The Emmet County Board of Supervisors at its meeting Tuesday had planned on looking at a modified request that the county foot most of the cost of upgrading a Level B road to a hog confinement - at taxpayer expense.
With an initial estimate by county engineer Roger Patocka of $91,000 to upgrade a portion of 500th Avenue south of Maple Hill so it could handle 80,000-pound loads, the board had sent confinement site owner Mike Daggett back to the drawing board to see if he could move the site closer to an existing hard-surfaced road, reducing the cost.
While not present Tuesday, Daggett had presented figures for laying and packing 1,560 tons of gravel - something that didn't meet the approval of Patocka or the supervisors.
Tuesday, that led the board to ask Patocka to look into the procedure and timetable for closing the road.
In opening Tuesday's discussion of the issue, board chair Alan Madden said the confinement matrix application had been fulfilled so a building permit could be issued.
"A permit can be issued for this site," said Madden.
Patocka said his proposal was more extensive - cleaning ditches, laying down fabric and redoing tiles.
Supervisor Jon Martyr echoed Patocka's concerns.
"It's going to be a maintenance nightmare and we're going to be the ones that will inherit it," Martyr said of Daggett's proposed upgrade.
And Madden said doing just part of the road to the confinement wouldn't be a great idea either.
That was when supervisor Bev Juhl asked the next key question - what if the board decided to abandon the road.
"I would rather abandon it than fix the road," Madden said.
Patocka said too that the county had to make sure that it followed regulations for disposing of excess property. "There is quite a bit more than I initially thought," he said of the procedure.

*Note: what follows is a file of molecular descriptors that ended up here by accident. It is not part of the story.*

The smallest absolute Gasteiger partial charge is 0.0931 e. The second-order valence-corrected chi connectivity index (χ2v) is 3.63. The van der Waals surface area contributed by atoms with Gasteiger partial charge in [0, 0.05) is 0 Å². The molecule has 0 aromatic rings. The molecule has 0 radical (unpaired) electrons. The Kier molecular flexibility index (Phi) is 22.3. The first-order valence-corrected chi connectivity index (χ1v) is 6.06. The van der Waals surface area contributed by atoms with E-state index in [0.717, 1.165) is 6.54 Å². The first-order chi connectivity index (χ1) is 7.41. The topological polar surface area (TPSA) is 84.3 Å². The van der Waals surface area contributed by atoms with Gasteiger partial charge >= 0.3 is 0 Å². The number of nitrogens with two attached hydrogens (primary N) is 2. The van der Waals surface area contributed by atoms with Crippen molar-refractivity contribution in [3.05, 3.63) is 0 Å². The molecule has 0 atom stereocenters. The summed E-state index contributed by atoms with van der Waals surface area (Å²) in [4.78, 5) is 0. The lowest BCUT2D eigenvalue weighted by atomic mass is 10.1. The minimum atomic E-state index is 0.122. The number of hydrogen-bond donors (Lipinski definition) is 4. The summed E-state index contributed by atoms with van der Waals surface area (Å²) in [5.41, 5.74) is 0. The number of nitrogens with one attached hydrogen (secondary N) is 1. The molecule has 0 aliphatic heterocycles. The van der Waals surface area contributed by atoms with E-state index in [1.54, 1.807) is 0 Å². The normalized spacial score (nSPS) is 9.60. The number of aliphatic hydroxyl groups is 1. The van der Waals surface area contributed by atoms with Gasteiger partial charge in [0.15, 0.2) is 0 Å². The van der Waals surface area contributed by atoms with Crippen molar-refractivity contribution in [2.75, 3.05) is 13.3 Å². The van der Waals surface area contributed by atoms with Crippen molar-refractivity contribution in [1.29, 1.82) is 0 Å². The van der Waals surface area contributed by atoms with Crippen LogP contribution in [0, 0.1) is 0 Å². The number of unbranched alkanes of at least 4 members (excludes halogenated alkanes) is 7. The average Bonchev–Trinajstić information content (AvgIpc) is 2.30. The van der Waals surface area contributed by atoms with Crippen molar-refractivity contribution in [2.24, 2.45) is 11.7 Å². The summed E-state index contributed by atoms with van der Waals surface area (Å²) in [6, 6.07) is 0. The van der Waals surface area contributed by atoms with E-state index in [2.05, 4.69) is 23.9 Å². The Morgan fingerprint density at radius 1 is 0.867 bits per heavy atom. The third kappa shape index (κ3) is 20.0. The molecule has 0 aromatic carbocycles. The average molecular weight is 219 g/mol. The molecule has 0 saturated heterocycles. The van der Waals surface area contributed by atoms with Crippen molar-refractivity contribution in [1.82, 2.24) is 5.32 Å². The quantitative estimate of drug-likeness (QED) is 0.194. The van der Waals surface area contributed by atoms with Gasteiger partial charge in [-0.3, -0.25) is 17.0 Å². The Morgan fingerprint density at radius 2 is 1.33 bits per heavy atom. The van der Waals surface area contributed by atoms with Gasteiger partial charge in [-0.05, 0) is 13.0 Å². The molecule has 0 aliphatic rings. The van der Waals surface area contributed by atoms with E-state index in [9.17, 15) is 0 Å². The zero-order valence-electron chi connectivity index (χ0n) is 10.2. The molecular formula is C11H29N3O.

Patocka said Washington County had hired someone to help walk it through the process of a road abandonment.
"If the road is there, it's the county's responsibility to fix the road," said supervisor Ron Smith. "If someone really pushed it, we would have to fix it up."
"I don't think we're compelled to make that road to withstand 80,000-pound loads," clarified Madden.
"You can have a road, but the level of surface can vary," said Patocka. When Juhl asked about being required to plow to allow access to livestock, Patocka said the county had done that in the past. But Martyr said given the state of county budgets across the state, it was hard to believe that the county would have to fix the road.
Dave Berven, who lives at the "T" of 500th Avenue and 200th Street, said none of his neighbors knew about the requested road upgrade until it was discussed in the newspaper.
"It seems like the tendency was just to run it through," said Berven, adding that he had lived on the road all his life and that heavy rains often made it impassable. He said too that spending $100,000 on a road used by a Virginia-based company would be a misuse of taxpayer money.
"It will benefit one party," Berven said. "I would suggest that you spend the money for the benefit for many rather than the benefit of one."
Madden said he had received 10 calls about the proposed upgrade - all against.
"They were not in favor of spending the money on the road," Madden said.
Martyr said he had received about 10 calls as well - all hog producers or grain farmers - and against the county spending money on the road.
"I'm hearing the board's going to abandon two miles," said supervisor Ron Smith.
"We were talking about that for years, that that might be split up someday," said Todd Glasnapp who lives on the south side where the road is dirt.
"There's nothing that automatically triggers it that we abandon the road," said Martyr.
"I'm not willing to spend $36,000," said Madden. "It's two different things, but they're tied together."
Berven noted that he also favored abandonment.
When supervisor Tim Schumacher said Daggett may have the option to fix the road, Patocka said if that happened, it would have to meet legal standards. He said a Level C road could be established and only landowners would have key to a padlock. As for abandoning the road, said Patocka, "I agree. That needs to be researched."
Madden asked Patocka to come to the board at next week's meeting with a process and agenda for abandoning the road. "We're going to condemn it first and then he (Daggett) can take care of that other half mile of road," Madden said.
"I think you're going to have a real problem if you just go a half a mile," cautioned Terry Christensen.